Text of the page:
Donald Trump loves to call Mitt Romney "a choke artist" because he could not beat Barack Obama in 2012.

But Rick Santorum dropped out of the Republican race four years ago, effectively giving Romney the nomination.

At this point, in the best case scenario for Trump, he will maintain his lead but not secure the 1237 delegates needed to become the GOP's standard bearer until June 8, when California and New Jersey hold primaries.

In The Art of the Deal, Trump emphasised the importance of closing the sale. "You can't con people, at least not for long," he wrote in 1987. "You can create excitement, you can do wonderful promotion and get all kinds of press, and you can throw in a little hyperbole. But if you don't deliver the goods, people will eventually catch on."


Once again, Trump struggled last weekend to deliver the goods. And often it was attributable as much or more to his own campaign's organisational failures than to Ted Cruz being a brilliant tactician.

In Colorado, Cruz swept all of the available delegates at a convention. Ed O'Keefe reported on Trump dysfunction from Colorado Springs: "The convention planned to choose the final 13 delegates from a list of more than 600 people who are running for the positions. Each of the presidential campaigns and several conservative groups are running slates of like-minded candidates, hoping to pool their support and prevail among the thousands casting ballots. . . . In the hours before [the] vote, Trump supporters distributed glossy white flyers (with their slate) ... But several names were misspelled or assigned the wrong ballot number . . . The mistakes were exposed at the worst possible moment . . . Trump volunteers frantically printed new lists with new names and ballot numbers - but those lists also had mistakes."

Creating more conflict in the hall, the Colorado GOP account tweeted out this below:

Facing blowback, the party deleted the tweet and posted this:

The last tweet was the result of unauthorized access to our account and in no way represents the opinion of the party. We are investigating.


But Trump supporters conceded defeat in the Rocky Mountain State: "I've been in politics exactly 37 days," said Pamela Gentry, who began organising a slate of Trump delegates less than two months ago when she realised that the campaign hadn't started organising. "It would have been nice if it was a couple of months ago."

In South Carolina, where Trump handily won the primary, several anti-Trump activists won delegate slots at district-level conventions. They will be compelled to vote for him on the first ballot at the convention, but then they'll become free agents, reported the State.

In Washington state, Trump's campaign sent an email encouraging supporters to sign up to be a potential Trump delegate two days after the filing deadline.

In New York, two of Trump's children reportedly did not register as Republicans in time to become eligible to vote for their dad in next week's primary. (New York has a closed primary, so only registered Republicans can participate.)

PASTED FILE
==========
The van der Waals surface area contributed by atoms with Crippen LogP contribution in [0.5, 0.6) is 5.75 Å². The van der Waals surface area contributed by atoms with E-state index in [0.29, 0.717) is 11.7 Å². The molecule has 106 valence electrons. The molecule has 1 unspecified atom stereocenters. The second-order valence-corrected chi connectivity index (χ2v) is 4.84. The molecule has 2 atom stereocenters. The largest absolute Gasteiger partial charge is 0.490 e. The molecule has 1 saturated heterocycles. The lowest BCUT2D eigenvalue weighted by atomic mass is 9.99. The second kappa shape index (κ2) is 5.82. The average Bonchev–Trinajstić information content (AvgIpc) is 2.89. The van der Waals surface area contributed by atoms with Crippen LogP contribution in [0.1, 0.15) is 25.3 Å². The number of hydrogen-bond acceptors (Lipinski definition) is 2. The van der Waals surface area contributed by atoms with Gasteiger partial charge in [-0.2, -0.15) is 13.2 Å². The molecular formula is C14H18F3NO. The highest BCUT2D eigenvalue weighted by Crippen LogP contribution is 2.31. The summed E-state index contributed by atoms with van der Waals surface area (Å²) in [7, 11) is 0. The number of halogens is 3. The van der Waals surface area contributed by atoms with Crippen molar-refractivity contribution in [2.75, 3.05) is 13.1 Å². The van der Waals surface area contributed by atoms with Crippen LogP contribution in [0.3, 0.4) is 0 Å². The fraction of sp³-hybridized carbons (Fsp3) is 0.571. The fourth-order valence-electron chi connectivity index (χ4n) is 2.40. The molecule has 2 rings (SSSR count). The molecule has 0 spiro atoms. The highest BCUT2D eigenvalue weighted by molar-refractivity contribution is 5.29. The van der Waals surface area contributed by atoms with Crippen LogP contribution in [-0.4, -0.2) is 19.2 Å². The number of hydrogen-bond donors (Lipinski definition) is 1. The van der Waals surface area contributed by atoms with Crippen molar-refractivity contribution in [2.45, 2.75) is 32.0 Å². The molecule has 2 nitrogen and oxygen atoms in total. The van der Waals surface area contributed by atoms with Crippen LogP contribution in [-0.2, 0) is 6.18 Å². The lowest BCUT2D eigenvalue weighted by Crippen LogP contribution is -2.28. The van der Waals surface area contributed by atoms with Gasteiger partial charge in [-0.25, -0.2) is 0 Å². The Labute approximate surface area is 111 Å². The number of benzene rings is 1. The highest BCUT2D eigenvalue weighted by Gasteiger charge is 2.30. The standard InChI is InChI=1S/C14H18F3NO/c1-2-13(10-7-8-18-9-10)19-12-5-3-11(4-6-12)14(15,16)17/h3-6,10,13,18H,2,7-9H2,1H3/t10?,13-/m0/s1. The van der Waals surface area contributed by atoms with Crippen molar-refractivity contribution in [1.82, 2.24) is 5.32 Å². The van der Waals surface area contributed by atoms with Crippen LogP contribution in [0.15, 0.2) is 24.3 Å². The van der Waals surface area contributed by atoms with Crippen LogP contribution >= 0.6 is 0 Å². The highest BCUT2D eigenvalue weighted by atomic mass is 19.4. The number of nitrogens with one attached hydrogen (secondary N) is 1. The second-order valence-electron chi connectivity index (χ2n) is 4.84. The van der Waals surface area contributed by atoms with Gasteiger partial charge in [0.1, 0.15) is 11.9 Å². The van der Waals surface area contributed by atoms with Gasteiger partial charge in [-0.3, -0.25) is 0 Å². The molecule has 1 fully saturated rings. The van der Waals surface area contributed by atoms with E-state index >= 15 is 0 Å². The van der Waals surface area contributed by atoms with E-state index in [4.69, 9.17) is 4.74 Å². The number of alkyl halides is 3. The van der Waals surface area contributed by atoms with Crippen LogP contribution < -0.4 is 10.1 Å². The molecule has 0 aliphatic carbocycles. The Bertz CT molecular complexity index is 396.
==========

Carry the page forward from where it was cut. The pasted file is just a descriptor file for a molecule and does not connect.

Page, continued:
Trump has also been dealt various setbacks in Indiana, North Dakota, Tennessee, Louisiana, South Dakota, and Georgia, according to Politico. "Massachusetts is also shaping up as a delegate battleground, despite Trump's dominance of the popular vote there. . . . Early indications in North Carolina and Iowa suggested Trump had been routed in the hunt for another 30-plus delegates there."

Paige Bailey of Horseheads, New York, waits for a rally for Republican presidential candidate Donald Trump to start at Albany. Photo / AP
Paige Bailey of Horseheads, New York, waits for a rally for Republican presidential candidate Donald Trump to start at Albany. Photo / AP

There are a lot of ways to describe the aforementioned mistakes: Amateur hour. Not ready for prime time. A gang that can't shoot straight.

Getting outmaneuvered has only fuelled Trump's pre-existing impulse to feel like he's being wronged and cheated. "They're trying to subvert the movement," Trump said at a rally in Rochester, New York. "They can't do it with bodies, so they're trying to subvert the movement with crooked shenanigans."

Paul Manafort, Trump's newly-empowered senior adviser, appeared as his surrogate on Meet the Press to accuse Cruz's campaign of using "Gestapo tactics" to win delegates. "We're going to be filing several protests," he said.

Even 10 months in, Trump seems to lack a fundamental understanding of what it takes to become president:

Isn't it a shame that the person who will have by far the most delegates and many millions more votes than anyone else, me, still must fight


One bright spot for Trump came in Michigan, where his boosters allied with John Kasich's to deny Cruz supporters slots on the convention committees that will oversee disputes about rules and credentials.

Manafort acknowledged that Cruz will likely dominate the Wyoming GOP convention this coming weekend, but he said everything is about to change. "After that, he is done," Manafort told Dan Balz in an interview. "We're going to have our act together. We're going to start putting numbers on that board, and that will become infectious." Just like Trump's repeated promises to act more presidential, we'll believe it when we see it.

Cruz, meanwhile, shifted his messaging this weekend. He has previously expressed confidence that he can secure the nomination outright during the primaries. But, speaking in Las Vegas, he seemed to acknowledge that a multi-ballot convention is likely. "I believe the first ballot will be the highest vote total Donald Trump receives," he said. "And on a subsequent ballot, we're gonna win the nomination and earn the majority."

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